And of those registered job seekers who make up 80 percent of a posting’s application volume, over 50 percent are strictly using a mobile device. The majority will not complete long external application paths and may go so far as to filter out jobs that aren’t available for quick apply. Keep in mind these candidates are accustomed to other one-click marketplaces such as Amazon. Your internal compliance-focused application path is hurting your applicant volume – and your brand.
Jobs with long, complicated application paths also receive less promotion through search and recommendation technology because users don’t prefer this content. Instead, try to push through those obstacles and discover a better way to obtain that candidate information post-apply.
6. Avoid Screener Questions
If you use screener questions in your internal apply path, you’ll get a 70 percent drop-off rate and your content exposure through online search engines will eventually be impacted. Because job seekers prefer postings without screeners, jobs containing screeners will be ranked lower than jobs without. Find a way to engage and ask those questions after you have the applicant within your applicant tracking system.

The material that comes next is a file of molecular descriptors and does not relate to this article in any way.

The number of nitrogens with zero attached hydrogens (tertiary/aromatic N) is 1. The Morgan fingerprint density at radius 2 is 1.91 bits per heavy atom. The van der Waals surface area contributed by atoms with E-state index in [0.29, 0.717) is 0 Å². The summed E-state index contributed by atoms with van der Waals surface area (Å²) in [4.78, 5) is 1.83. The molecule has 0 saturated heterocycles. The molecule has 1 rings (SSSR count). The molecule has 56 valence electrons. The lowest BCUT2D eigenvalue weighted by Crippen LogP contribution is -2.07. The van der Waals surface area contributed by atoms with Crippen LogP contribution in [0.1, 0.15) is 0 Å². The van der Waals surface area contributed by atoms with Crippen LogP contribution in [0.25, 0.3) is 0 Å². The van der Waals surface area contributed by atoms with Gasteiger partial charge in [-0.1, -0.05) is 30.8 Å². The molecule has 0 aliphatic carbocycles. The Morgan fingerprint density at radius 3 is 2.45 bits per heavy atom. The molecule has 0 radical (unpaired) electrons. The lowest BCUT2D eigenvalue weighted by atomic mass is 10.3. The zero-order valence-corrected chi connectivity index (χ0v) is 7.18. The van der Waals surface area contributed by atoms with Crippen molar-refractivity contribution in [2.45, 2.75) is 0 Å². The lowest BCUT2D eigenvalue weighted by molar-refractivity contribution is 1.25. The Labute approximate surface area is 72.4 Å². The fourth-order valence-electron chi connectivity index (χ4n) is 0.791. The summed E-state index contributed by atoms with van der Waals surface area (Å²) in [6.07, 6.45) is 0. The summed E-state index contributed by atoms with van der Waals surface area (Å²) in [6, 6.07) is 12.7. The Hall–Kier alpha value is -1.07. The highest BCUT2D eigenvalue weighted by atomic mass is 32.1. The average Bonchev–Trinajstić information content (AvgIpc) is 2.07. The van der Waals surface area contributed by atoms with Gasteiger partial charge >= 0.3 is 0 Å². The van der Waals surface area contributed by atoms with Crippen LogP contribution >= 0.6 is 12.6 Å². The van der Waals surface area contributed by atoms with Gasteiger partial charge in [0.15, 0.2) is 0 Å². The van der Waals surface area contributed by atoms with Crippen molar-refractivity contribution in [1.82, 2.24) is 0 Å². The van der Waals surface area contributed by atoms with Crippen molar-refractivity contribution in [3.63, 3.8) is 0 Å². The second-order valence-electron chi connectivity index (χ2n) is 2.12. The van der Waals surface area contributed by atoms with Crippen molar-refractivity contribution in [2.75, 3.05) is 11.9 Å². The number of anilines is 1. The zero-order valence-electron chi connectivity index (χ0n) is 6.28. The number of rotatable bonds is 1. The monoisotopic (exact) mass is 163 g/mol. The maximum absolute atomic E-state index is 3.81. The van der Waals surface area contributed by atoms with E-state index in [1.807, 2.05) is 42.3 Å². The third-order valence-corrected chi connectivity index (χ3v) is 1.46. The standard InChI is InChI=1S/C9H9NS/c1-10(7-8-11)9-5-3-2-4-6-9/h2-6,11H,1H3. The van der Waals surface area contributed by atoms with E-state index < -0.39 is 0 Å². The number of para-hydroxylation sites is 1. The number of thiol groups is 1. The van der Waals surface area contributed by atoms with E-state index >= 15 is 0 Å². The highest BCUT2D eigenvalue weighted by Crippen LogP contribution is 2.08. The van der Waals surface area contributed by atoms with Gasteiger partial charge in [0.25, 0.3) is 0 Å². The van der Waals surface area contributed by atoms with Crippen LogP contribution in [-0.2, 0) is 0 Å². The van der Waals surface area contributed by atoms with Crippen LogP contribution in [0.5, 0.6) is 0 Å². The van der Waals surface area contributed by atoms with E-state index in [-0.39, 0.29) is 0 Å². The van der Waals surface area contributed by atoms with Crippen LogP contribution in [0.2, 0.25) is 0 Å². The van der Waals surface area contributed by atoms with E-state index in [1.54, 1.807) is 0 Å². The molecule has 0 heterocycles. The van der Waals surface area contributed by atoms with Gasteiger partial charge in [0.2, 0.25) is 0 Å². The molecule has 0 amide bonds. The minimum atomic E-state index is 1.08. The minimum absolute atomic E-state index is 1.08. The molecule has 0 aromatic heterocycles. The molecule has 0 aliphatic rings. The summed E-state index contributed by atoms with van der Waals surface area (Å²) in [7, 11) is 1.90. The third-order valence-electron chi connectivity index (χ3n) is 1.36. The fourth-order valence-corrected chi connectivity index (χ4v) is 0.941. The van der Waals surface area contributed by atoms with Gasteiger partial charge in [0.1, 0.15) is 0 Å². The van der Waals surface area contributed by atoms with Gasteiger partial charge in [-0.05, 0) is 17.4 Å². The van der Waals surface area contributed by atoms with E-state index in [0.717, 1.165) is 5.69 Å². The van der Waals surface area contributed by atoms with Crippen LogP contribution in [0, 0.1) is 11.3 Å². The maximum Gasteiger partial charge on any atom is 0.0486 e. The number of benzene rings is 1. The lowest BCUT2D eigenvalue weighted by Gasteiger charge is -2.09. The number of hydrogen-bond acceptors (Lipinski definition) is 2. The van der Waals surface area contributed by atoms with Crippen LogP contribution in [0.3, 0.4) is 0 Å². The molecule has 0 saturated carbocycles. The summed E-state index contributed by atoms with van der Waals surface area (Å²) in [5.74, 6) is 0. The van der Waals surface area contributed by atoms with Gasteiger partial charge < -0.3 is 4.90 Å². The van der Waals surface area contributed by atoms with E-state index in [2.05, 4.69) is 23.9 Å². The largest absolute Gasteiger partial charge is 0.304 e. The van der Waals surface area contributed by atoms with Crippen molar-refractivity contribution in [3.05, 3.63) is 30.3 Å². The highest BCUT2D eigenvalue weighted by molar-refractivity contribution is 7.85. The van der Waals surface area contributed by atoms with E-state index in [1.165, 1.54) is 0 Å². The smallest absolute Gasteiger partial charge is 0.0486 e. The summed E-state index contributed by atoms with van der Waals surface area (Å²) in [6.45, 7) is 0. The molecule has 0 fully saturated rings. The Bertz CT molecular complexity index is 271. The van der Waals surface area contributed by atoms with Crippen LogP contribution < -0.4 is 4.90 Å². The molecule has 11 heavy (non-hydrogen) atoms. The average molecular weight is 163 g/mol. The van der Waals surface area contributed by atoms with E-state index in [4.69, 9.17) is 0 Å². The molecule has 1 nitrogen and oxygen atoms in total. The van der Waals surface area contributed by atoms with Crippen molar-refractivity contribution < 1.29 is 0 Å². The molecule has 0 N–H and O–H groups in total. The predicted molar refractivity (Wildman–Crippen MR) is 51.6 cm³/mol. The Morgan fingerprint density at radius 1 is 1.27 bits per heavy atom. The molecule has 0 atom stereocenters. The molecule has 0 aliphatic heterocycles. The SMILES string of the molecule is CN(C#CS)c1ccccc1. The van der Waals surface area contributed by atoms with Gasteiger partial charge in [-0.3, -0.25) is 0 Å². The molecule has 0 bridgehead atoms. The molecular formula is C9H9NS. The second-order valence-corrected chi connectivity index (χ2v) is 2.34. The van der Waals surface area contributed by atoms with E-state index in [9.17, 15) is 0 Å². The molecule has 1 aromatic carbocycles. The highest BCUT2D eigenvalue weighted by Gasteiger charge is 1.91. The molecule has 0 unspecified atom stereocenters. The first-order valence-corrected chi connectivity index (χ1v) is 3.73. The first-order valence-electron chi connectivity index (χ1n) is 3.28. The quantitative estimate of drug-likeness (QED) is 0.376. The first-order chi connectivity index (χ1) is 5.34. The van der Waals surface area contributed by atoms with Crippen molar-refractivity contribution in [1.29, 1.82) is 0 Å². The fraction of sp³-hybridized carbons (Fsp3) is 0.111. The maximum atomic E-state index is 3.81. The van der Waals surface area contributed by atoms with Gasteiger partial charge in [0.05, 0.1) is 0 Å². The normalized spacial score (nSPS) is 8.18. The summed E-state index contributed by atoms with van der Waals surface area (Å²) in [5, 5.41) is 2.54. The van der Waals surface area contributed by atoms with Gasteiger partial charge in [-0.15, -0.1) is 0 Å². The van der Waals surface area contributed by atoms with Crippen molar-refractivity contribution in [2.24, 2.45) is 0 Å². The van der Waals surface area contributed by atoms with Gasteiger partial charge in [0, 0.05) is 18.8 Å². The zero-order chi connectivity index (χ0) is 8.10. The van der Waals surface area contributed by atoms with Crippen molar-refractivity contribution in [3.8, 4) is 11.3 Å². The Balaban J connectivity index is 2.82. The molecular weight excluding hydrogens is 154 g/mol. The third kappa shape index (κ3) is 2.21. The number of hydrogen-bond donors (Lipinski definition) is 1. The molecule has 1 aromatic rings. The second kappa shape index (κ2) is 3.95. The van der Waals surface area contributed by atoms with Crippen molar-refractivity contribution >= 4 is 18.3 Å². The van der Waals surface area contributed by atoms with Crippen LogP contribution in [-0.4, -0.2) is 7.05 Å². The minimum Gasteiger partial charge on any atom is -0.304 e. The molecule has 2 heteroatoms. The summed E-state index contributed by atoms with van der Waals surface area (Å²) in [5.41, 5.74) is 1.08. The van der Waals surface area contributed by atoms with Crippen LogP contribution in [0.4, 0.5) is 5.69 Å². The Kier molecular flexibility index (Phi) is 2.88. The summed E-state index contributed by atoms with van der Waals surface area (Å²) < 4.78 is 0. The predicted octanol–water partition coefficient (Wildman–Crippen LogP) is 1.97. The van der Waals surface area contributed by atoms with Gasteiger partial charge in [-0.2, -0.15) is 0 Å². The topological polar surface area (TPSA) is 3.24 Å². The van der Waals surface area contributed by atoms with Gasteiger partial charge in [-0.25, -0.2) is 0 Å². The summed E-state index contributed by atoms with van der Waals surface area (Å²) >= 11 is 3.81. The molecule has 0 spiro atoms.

7. Don’t Rely on Company Name
Search engines aren’t necessarily optimized around company name because job seekers don’t typically search that way. Job seekers search by occupational keyword plus location, keyword only (location blank), and often by location alone (leaving the keyword blank). Of the top 99 percent of keywords entered by job seekers, company name alone is not common. And for job seekers who do utilize a specific company name in a search query, many top search engines will make relevancy associations based on the job seeker’s intent, displaying common associated jobs by type and not necessarily showing only a listing of jobs for that specific company.
8. Consider Your Company’s Reputation
If your company's reputation is poor, has a low BBB rating and your jobs are not perceived to be legitimate, your exposure will suffer. Technology is quickly progressing to flag, catch and suppress these types of advertisements.
9. Prioritize Post-Apply Re-engagement
In this new world, post-apply re-engagement is more critical than ever. To avoid damaging your upper funnel exposure, many of your traditional processes must change in order to remove friction from the job seeker’s path to get them into your ATS. This means your post-apply strategy to re-engage and obtain the needed filtering on candidates is more critical than ever. More strategic email workflows around specific positions, next steps and candidate attributes are required in order to minimize the impact on the recruiter filtering through the flood of candidates and put forth a positive impression to the candidate.
Some of these best practices might require buy-in from other departments or just a larger conversation. Including salary information in a posting might be tough for some decision-makers to swallow. However, you can implement them piecemeal or all at once. Every best practice you put into place increases your chances of attracting job seekers, helping your company’s image and filling that open position.